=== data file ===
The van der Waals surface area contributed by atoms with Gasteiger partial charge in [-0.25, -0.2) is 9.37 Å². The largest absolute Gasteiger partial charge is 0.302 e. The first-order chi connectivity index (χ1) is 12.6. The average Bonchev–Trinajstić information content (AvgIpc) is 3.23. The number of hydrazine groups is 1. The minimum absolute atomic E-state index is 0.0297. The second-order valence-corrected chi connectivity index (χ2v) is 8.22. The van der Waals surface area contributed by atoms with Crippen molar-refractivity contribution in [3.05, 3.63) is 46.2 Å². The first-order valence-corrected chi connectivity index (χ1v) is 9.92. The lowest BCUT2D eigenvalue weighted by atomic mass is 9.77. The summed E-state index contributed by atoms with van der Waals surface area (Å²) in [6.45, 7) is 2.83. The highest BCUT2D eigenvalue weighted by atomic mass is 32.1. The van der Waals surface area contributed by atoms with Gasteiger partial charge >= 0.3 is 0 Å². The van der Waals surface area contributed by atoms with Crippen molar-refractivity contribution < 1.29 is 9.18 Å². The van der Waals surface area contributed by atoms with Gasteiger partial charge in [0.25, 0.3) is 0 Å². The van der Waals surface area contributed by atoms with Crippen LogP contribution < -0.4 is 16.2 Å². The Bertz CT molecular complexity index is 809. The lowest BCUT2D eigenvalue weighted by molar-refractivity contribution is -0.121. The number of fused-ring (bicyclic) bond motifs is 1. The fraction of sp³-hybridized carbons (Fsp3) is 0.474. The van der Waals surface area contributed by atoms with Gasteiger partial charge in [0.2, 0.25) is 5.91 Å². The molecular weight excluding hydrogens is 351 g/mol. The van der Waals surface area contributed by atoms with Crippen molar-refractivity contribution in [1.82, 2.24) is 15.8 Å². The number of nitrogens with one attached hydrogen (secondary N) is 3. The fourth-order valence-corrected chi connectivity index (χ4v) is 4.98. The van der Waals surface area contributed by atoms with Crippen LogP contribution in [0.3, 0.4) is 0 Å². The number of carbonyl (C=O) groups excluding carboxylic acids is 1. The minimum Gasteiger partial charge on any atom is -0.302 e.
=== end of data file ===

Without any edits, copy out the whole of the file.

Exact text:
The van der Waals surface area contributed by atoms with Gasteiger partial charge in [-0.25, -0.2) is 9.37 Å². The largest absolute Gasteiger partial charge is 0.302 e. The first-order chi connectivity index (χ1) is 12.6. The average Bonchev–Trinajstić information content (AvgIpc) is 3.23. The number of hydrazine groups is 1. The minimum absolute atomic E-state index is 0.0297. The second-order valence-corrected chi connectivity index (χ2v) is 8.22. The van der Waals surface area contributed by atoms with Crippen molar-refractivity contribution in [3.05, 3.63) is 46.2 Å². The first-order valence-corrected chi connectivity index (χ1v) is 9.92. The lowest BCUT2D eigenvalue weighted by atomic mass is 9.77. The summed E-state index contributed by atoms with van der Waals surface area (Å²) in [6.45, 7) is 2.83. The highest BCUT2D eigenvalue weighted by atomic mass is 32.1. The van der Waals surface area contributed by atoms with Gasteiger partial charge >= 0.3 is 0 Å². The van der Waals surface area contributed by atoms with Crippen molar-refractivity contribution < 1.29 is 9.18 Å². The van der Waals surface area contributed by atoms with Gasteiger partial charge in [0.25, 0.3) is 0 Å². The van der Waals surface area contributed by atoms with Crippen LogP contribution < -0.4 is 16.2 Å². The Bertz CT molecular complexity index is 809. The lowest BCUT2D eigenvalue weighted by molar-refractivity contribution is -0.121. The number of fused-ring (bicyclic) bond motifs is 1. The fraction of sp³-hybridized carbons (Fsp3) is 0.474. The van der Waals surface area contributed by atoms with Gasteiger partial charge in [0.2, 0.25) is 5.91 Å². The molecular weight excluding hydrogens is 351 g/mol. The van der Waals surface area contributed by atoms with Crippen molar-refractivity contribution in [1.82, 2.24) is 15.8 Å². The number of nitrogens with one attached hydrogen (secondary N) is 3. The fourth-order valence-corrected chi connectivity index (χ4v) is 4.98. The van der Waals surface area contributed by atoms with Crippen LogP contribution in [0.3, 0.4) is 0 Å². The number of carbonyl (C=O) groups excluding carboxylic acids is 1. The minimum Gasteiger partial charge on any atom is -0.302 e.